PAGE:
Blueberry Juice Tops The ORAC Antioxidant Chart


PORTLAND, Maine, May 5 /PRNewswire/ —
USDA’s database of antioxidant values for various foods, places
blueberry juice at the top of the list among more than a dozen juices
tested including pomegranate, apple, prune, cranberry and Concord
grape. Using the Oxygen Radical Absorption Capacity (ORAC) testing
procedure, the gold standard of antioxidant measures for detecting the
free-radical scavenging ability of foods, blueberry juice had the
highest ORAC score of 2,906 umol TE/100g. The ORAC database was
prepared by the USDA’s Agricultural Research Service and is available here.

“A serving of 100% fruit juice is a
healthy way to get one of your daily fruit servings,” said Susan Davis,
MS, RD, nutrition advisor to the Wild Blueberry Association of North
America. “A glass of juice can be a refreshing, nutritious energy
boost, but moderation of how much juice you drink is key. Control
calories by making juice part of an overall healthy diet that includes
many fruits and vegetables and balances carbohydrates, fats, protein,
and fiber.”

The USDA Dietary Guidelines for
Americans recommends anywhere from 2 1/2 to 6 1/2 cups or 5 to 13
servings a day of colorful fruit and vegetables depending on age,
gender and activity level. According to Davis, a 4-ounce glass of 100%
fruit juice equals 1/2 cup of fruit and counts toward daily fruit
serving goals. “Try fresh, frozen, canned, juice or dried, because all
forms count when you’re trying to add more fruits and vegetables into
your diet. Make sure you get a colorful variety of fruits and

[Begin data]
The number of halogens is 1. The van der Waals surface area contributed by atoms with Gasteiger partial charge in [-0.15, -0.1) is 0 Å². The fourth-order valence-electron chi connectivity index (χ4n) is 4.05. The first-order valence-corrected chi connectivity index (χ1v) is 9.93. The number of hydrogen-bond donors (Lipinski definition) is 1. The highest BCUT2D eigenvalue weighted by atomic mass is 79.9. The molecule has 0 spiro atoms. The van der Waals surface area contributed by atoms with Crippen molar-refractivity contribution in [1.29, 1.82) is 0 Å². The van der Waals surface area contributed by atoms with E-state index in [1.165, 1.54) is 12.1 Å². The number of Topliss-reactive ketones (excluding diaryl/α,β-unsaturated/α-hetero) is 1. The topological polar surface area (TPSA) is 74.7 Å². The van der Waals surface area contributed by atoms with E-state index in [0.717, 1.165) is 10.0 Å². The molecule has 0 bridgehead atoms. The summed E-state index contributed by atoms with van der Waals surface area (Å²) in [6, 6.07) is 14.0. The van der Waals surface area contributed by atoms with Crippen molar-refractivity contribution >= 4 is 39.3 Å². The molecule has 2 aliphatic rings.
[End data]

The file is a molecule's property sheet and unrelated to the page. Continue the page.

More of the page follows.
vegetables, and when it comes to blue, eat at least 1/2 cup of Wild
Blueberries or drink 4 ounces of Wild Blueberry juice every day,” said

The ORAC assay has become the most
referenced source of antioxidant values for food. Manufacturers of a
wide range of food products highlight ORAC values of their products on
labels and web sites to provide information and guidance to their
customers on the sometimes confusing information emerging on dietary

While the recent USDA data collection
didn’t specifically list ORAC results for Wild Blueberries or Wild
Blueberry juice, versus just blueberry, previous USDA tests have shown
Wild Blueberries outperform more than 20 other fruits in the ORAC test.
A landmark study previously conducted by the USDA showed that a one-cup
serving of Wild Blueberries had more antioxidant capacity than a
serving of cranberries, strawberries, raspberries, apples and even
cultivated blueberries. (Journal of Agricultural and Food Chemistry,
52:4026-4037, 2004.) Wild Blueberries are concentrated sources of
protective natural compounds that have antioxidant and
anti-inflammatory effects.

Wild Blueberry Association of North America

The Wild Blueberry Association of North
America is a trade association of growers and processors of Wild
Blueberries from Maine, dedicated to bringing the Wild Blueberry health
story and unique Wild Advantages to consumers and the trade worldwide.
To learn more about Wild Blueberries visit